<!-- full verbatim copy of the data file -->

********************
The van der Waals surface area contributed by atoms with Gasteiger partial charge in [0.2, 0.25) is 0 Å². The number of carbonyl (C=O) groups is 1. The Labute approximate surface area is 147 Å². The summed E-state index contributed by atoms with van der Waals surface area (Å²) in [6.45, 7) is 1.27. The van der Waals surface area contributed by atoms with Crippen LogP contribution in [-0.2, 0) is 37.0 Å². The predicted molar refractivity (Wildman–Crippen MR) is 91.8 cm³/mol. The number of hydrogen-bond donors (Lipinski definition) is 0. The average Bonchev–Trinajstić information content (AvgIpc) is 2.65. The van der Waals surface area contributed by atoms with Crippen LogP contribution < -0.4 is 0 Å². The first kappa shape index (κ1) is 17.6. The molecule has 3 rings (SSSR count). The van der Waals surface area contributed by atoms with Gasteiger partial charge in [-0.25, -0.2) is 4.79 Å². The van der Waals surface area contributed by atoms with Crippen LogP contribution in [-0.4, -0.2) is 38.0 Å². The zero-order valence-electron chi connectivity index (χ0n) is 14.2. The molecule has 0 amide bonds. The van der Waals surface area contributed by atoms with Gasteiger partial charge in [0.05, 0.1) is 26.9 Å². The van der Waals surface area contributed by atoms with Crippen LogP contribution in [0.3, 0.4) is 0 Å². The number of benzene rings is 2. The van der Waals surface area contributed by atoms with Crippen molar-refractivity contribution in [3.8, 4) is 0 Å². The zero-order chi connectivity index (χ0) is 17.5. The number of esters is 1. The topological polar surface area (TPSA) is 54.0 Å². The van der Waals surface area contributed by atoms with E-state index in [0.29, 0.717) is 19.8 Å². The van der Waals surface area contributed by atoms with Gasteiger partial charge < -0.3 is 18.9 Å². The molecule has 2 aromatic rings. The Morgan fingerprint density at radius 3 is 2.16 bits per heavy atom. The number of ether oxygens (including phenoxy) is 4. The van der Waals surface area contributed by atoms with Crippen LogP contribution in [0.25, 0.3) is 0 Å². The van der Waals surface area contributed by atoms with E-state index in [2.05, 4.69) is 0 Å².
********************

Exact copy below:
The van der Waals surface area contributed by atoms with Gasteiger partial charge in [0.2, 0.25) is 0 Å². The number of carbonyl (C=O) groups is 1. The Labute approximate surface area is 147 Å². The summed E-state index contributed by atoms with van der Waals surface area (Å²) in [6.45, 7) is 1.27. The van der Waals surface area contributed by atoms with Crippen LogP contribution in [-0.2, 0) is 37.0 Å². The predicted molar refractivity (Wildman–Crippen MR) is 91.8 cm³/mol. The number of hydrogen-bond donors (Lipinski definition) is 0. The average Bonchev–Trinajstić information content (AvgIpc) is 2.65. The van der Waals surface area contributed by atoms with Crippen LogP contribution < -0.4 is 0 Å². The first kappa shape index (κ1) is 17.6. The molecule has 3 rings (SSSR count). The van der Waals surface area contributed by atoms with Gasteiger partial charge in [-0.25, -0.2) is 4.79 Å². The van der Waals surface area contributed by atoms with Crippen LogP contribution in [-0.4, -0.2) is 38.0 Å². The zero-order valence-electron chi connectivity index (χ0n) is 14.2. The molecule has 0 amide bonds. The van der Waals surface area contributed by atoms with Gasteiger partial charge in [0.05, 0.1) is 26.9 Å². The van der Waals surface area contributed by atoms with Crippen LogP contribution in [0.3, 0.4) is 0 Å². The number of benzene rings is 2. The van der Waals surface area contributed by atoms with Crippen molar-refractivity contribution in [3.8, 4) is 0 Å². The zero-order chi connectivity index (χ0) is 17.5. The number of esters is 1. The topological polar surface area (TPSA) is 54.0 Å². The van der Waals surface area contributed by atoms with E-state index in [0.29, 0.717) is 19.8 Å². The van der Waals surface area contributed by atoms with Gasteiger partial charge < -0.3 is 18.9 Å². The molecule has 2 aromatic rings. The Morgan fingerprint density at radius 3 is 2.16 bits per heavy atom. The number of ether oxygens (including phenoxy) is 4. The van der Waals surface area contributed by atoms with Crippen LogP contribution in [0.25, 0.3) is 0 Å². The van der Waals surface area contributed by atoms with E-state index in [2.05, 4.69) is 0 Å².